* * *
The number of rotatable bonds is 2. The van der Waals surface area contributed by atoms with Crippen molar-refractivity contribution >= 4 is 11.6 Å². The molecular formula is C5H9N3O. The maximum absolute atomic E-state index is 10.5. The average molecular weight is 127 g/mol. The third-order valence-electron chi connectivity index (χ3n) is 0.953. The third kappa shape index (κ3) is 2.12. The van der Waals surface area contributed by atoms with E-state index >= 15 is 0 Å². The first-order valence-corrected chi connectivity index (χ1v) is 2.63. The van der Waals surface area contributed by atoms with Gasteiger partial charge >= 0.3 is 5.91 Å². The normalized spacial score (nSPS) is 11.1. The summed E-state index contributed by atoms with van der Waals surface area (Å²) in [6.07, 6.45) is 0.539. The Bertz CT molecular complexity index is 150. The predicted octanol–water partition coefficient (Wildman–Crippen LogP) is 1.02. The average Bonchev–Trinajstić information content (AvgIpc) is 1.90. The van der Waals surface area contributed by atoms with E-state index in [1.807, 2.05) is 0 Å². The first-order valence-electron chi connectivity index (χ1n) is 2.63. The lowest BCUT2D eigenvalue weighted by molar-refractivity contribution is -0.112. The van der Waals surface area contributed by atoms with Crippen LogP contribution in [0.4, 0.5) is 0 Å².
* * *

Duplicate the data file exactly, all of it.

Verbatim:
The number of rotatable bonds is 2. The van der Waals surface area contributed by atoms with Crippen molar-refractivity contribution >= 4 is 11.6 Å². The molecular formula is C5H9N3O. The maximum absolute atomic E-state index is 10.5. The average molecular weight is 127 g/mol. The third-order valence-electron chi connectivity index (χ3n) is 0.953. The third kappa shape index (κ3) is 2.12. The van der Waals surface area contributed by atoms with E-state index >= 15 is 0 Å². The first-order valence-corrected chi connectivity index (χ1v) is 2.63. The van der Waals surface area contributed by atoms with Gasteiger partial charge >= 0.3 is 5.91 Å². The normalized spacial score (nSPS) is 11.1. The summed E-state index contributed by atoms with van der Waals surface area (Å²) in [6.07, 6.45) is 0.539. The Bertz CT molecular complexity index is 150. The predicted octanol–water partition coefficient (Wildman–Crippen LogP) is 1.02. The average Bonchev–Trinajstić information content (AvgIpc) is 1.90. The van der Waals surface area contributed by atoms with E-state index in [1.807, 2.05) is 0 Å². The first-order valence-electron chi connectivity index (χ1n) is 2.63. The lowest BCUT2D eigenvalue weighted by molar-refractivity contribution is -0.112. The van der Waals surface area contributed by atoms with Crippen LogP contribution in [0.4, 0.5) is 0 Å².